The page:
On the whole, users of paratransit programs funded by Measure B, Alameda County's half-cent transportation sales tax, say services have improved the past two years.
The highest marks were given to programs in Union City and Pleasanton, but riders in Hayward, Fremont and Newark were more likely to complain of not having their trip requests met or that the level of service is declining.
Such findings were part of a recent survey sponsored by the Alameda County Transportation Improvement Authority. The survey had a margin of error of plus or minus 3 percent.
The survey found high user satisfaction with safety, driver courtesy and destination availability. Additionally, more people rated their most recent transit experience as "excellent" compared to two years ago, the last time a survey was conducted, and reported an increase in on-time arrivals since 2007.
"We're very pleased by the results," said Tess Lengyel, programs and public affairs manager for ACTIA. "There's been a lot of work that's gone into this kind of service. We have a body that looks over these kinds of (transit) programs. They provide a certain level of scrutiny "... to make sure we really provide good services for our growing senior citizen population."
Paratransit programs provide transportation to seniors and people with disabilities. The majority of riders use it to get to and from medical appointments and stores, though some also rely on it to take them to social centers, religious institutions and other places.
At 86 percent, Union City Paratransit had the highest percentage of riders polled who found its service to be "good" or "excellent" — 11 percentage points above the countywide score.
By law, cities that operate their own bus lines, as is the case in Union City, must provide paratransit programs with the same operational hours as the bus lines, limit how much it charges paratransit riders and follow other federally mandated guidelines that result in more options or flexibility for users, said Wilson Lee, Union City Transit manager.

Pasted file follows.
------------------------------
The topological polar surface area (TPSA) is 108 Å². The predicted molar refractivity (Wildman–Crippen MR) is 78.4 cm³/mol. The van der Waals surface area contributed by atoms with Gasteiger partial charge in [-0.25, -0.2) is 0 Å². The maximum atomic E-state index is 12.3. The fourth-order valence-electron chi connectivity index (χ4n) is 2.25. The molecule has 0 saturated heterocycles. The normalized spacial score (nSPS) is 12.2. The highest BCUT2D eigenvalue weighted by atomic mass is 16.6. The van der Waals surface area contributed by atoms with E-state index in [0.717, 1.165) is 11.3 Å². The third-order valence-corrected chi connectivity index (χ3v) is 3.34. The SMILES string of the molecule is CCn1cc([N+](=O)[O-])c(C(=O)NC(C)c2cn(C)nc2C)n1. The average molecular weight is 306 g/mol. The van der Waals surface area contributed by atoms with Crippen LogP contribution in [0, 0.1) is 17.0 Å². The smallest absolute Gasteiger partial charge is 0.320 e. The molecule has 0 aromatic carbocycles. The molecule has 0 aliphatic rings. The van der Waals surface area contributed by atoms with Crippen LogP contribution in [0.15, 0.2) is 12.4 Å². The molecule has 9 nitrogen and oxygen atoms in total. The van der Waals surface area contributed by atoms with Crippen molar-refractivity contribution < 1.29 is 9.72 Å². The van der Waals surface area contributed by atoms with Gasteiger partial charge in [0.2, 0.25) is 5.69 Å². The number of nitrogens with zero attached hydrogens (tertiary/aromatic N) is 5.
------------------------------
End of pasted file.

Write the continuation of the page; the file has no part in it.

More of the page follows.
That is probably why the Union City program had higher customer satisfaction, he said.
"I wouldn't say our transit is better. Every city does it differently. "... But we have to be very flexible," he said.
The Union City and Newark paratransit programs also tied at 96 percent for highest rate of vehicles arriving on time or early. Fremont, at 88 percent, fell somewhere in the middle of the 13 agencies that were ranked.
But Newark and Fremont riders also reported the greatest percentage of being turned down when they called to make a reservation.
In Hayward, 68 percent of riders — the second-lowest rate among the agencies included in the survey — found the overall paratransit program to be "good" or "excellent." Hayward also had the second-highest percentage of riders complaining that services had gotten worse in the past year.
A call to Hayward Paratransit was not returned by press time, but Lengyel speculated that declining revenue for the program in the past year played a role in the lower marks. "(Hayward Paratransit) has had to ratchet down what types of trips people can receive. They're focusing on medical and essential life needs," she said.
ACTIA hopes to use the survey results to help it identify opportunities for further collaboration and crossover of services between agencies, especially as the senior population grows.
ACTIA plans to conduct another survey in late 2011.
For the full survey report, visit www.actia2022.com and go to the March 25 board meeting agenda under the "Meetings and Events Calendar" link.
Contact Linh Tat at 510-353-7010. Follow her at Twitter.com/Linh_Tat.
A recent survey compared the satisfaction rate of paratransit users in different agencies. The first figure is the percentage of respondents who found the service to be "good" or "excellent." The second figure were those who said service is fair, and the last figure found the service poor.
Source: Alameda County Transportation Improvement Authority